I seemed fixated on credit cards and modes of payments this week, but with the RCMP shutting down a large (worldwide) credit card and debit card fraud ring, I guess I was spot on target for topics (I’ll have to thank Mrs. C8j for having her debit card cloned again).
In Quebec, students continue to complain that they have the lowest tuition fees in Canada, and in fact are now asking that Post Secondary Education be free and available to all who wish to attend. Why does that sentence seem like something out of Alice in Wonderland? I wish Les Etudiant et Membres de CLASSE bonne chance, because they are going to need it (and let’s hope it is not them who are disrupting the Metro in Montreal, enraging already uptight Montreal commuters is not the way to build public support).
Our European friends continue to make daytime soap operas seem dull, with more plot twists than a thoroughbred horse intestines! France elects a new president who says “retirement should be at 61 not 63” and Greece elects representatives who want nothing to do with the on-going austerity measures. This will give the financial pundits no end of fun and excitement, discussing the impending Global Economic Implosion.
In the U.S. Obama may have come across a stroke of genius in his re-election campaign, which is the infamous “bait and switch” topic trick. He has now openly spoken about Same Sex Marriages, which will cause a fire-storm of discussions, which may distract folks from the still ailing U.S. Economy. This tactic could win him the election (or lose it, depending on your point of view), the Republicans may have to respond with, “It’s about the Economy Stupid!”, because a moral discussion about same-sex marriage will dull the Republican arguments about the economy (or at least muddy the waters greatly).
The topic of money security and identity theft is never a bad topic, but remember you must continue to remain diligent to protect yourself from these syndicates that want your personal info:
- Our friends in Europe seem to think they are not the problem, so they don’t need to fix it, and have Answered Austerity Measures with Tais-Toi (effectively saying they don’t want an austere lifestyle).
- As I mentioned Mrs. C8j had her bank card cloned (again), and so Debit Card The Saga continued on, it’s annoying as hell, but at least this time we didn’t have any money taken out of our bank accounts.
- I really want to figure out how to stop these Credit Card Cheques from appearing on my doorstep, they are of no use and are financially a Molotov cocktail!
- After the close of another basketball season, I went back to one of my favorite rants with I Blame the Refs (financially speaking).
- Taxes, Les Impots and Les Penses Random God gave the food to the rich but the appetite to the poor, is a French expression that sums up the 1% very nicely.
Links for the Week
Ain’t life grand? No I didn’t win $50M with the Lottery, so it ain’t grand yet, but maybe tonight, wonder what I’d write about if that happened? We know that my favorite writers would keep writing and pump out more quality posts like these:
- Larry MacDonald points out that the Canadian Health Care System Needs Reform, which is pretty obvious, and as the years pass, the more obvious this is all going to be. If you are a francophone Larry’s book on Bombardier is now available in French.
- My Own Advisor explains about his struggles with GDSR and TDSR, a good try at explaining what these fees are, getting down to brass tacks is a good thing.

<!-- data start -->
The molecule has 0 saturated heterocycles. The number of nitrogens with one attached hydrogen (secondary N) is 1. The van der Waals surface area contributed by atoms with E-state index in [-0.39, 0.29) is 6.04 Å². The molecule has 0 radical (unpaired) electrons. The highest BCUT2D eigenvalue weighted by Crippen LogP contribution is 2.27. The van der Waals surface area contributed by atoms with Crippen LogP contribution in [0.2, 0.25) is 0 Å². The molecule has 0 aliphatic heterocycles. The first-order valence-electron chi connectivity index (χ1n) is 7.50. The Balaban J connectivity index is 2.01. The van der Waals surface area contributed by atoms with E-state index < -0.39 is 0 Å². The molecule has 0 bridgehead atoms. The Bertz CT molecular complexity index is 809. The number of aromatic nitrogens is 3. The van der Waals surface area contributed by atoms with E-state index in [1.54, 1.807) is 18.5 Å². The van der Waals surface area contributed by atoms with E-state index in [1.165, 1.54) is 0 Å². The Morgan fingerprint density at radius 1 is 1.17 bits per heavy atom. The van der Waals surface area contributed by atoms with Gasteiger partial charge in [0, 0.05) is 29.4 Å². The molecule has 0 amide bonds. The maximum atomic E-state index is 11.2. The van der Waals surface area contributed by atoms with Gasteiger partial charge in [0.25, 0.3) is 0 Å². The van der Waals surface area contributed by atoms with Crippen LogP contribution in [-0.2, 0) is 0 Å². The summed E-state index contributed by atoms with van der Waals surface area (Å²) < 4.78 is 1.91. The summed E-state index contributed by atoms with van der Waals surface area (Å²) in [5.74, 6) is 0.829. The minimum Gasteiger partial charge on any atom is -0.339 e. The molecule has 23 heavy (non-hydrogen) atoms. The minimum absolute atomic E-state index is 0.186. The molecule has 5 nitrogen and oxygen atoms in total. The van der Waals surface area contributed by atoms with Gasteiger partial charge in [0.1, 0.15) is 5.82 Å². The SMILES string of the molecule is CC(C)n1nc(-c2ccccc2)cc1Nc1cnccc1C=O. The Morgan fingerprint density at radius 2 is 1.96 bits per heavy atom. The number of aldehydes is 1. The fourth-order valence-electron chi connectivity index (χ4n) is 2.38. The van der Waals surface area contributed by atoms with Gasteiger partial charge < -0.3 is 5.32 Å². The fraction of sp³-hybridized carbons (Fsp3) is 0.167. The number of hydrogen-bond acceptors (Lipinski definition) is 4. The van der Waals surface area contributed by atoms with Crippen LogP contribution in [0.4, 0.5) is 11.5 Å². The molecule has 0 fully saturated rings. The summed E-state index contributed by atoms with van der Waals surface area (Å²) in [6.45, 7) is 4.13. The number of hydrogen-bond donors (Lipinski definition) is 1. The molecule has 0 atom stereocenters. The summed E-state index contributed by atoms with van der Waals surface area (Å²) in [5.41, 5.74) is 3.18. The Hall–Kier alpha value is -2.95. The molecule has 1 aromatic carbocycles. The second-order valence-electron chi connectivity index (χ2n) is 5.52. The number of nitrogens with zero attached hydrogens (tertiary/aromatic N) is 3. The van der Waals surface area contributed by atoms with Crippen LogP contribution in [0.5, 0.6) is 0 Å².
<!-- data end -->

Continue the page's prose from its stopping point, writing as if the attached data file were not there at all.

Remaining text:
- Rob Carrick hopes Canada’s Days of Berserk Borrowing are (almost) Behind Us, we shall see whether his prediction will come to pass, but following Polonius is not a bad idea.
- Ellen Roseman is looking for Your Tips on How to Fight Back, I would suggest hiding your money in your mattress to avoid bank service fees, but that might not be a good tip.
- Mr. Money Mustache showing his U.S. roots wonders Can We all Stop F*cking Complaining About our Government? Strong words, but a fun read none the less, it seems our American cousins like to complain about Government as much as Canadians like complaining about the weather.
- The Blunt Bean Counter wonders is A Family Vacation – A Memory Worth Not Dying For? No, it’s not about overspending on vacations, it is about inheritances and gifts, if you haven’t added this writer to your RSS feed you are missing something (even if he is a Leafs fan).
- Michael James gets out his slide rule again and points out that Long-term investing Confuses our Sense of Scale, which shows that simple arithmetic is not applicable in long-term growth problems.
- Canadian Capitalist wonders what is iShares Planning after Acquiring Claymore, a question I am asking myself, given I have some Claymore funds in my portfolio.
- The Canadian Couch Potato wonders Can you Protect Your Investments from Drawdowns? The answer is of course, maybe!
- Boomer of Boomer and Echo helps us out with Turning 60: Some Things to Consider, given I am 9 years away, I read this closely.
- Miranda at Planting Money Seeds, needed to replace her Quicken 2006 so she gives us Personal Finance Software: Moneydance, being a Quicken lover, I am not as likely to try this software, however, still worth reading.
- Gail Vaz-Oxlade helps us kids out with Mother’s Day Savings ideas, always useful for those of us who must buy things for their Wives/Mothers.
- Preet gives us an interesting point of view on smoking but I think he got the title a little wrong with Quit Smoking or Blow up a Porsche? It really should have been Quit Smoking or Blow up a Porsche (with you in it!).
Some Comforting Porsche Words
Keeping with Preet’s Porsche theme:
I couldn’t find the sports car of my dreams, so I built it myself.
Ferdinand Porsche —what would he do now with all the investing options? Would he make his own Mutual Fund?!?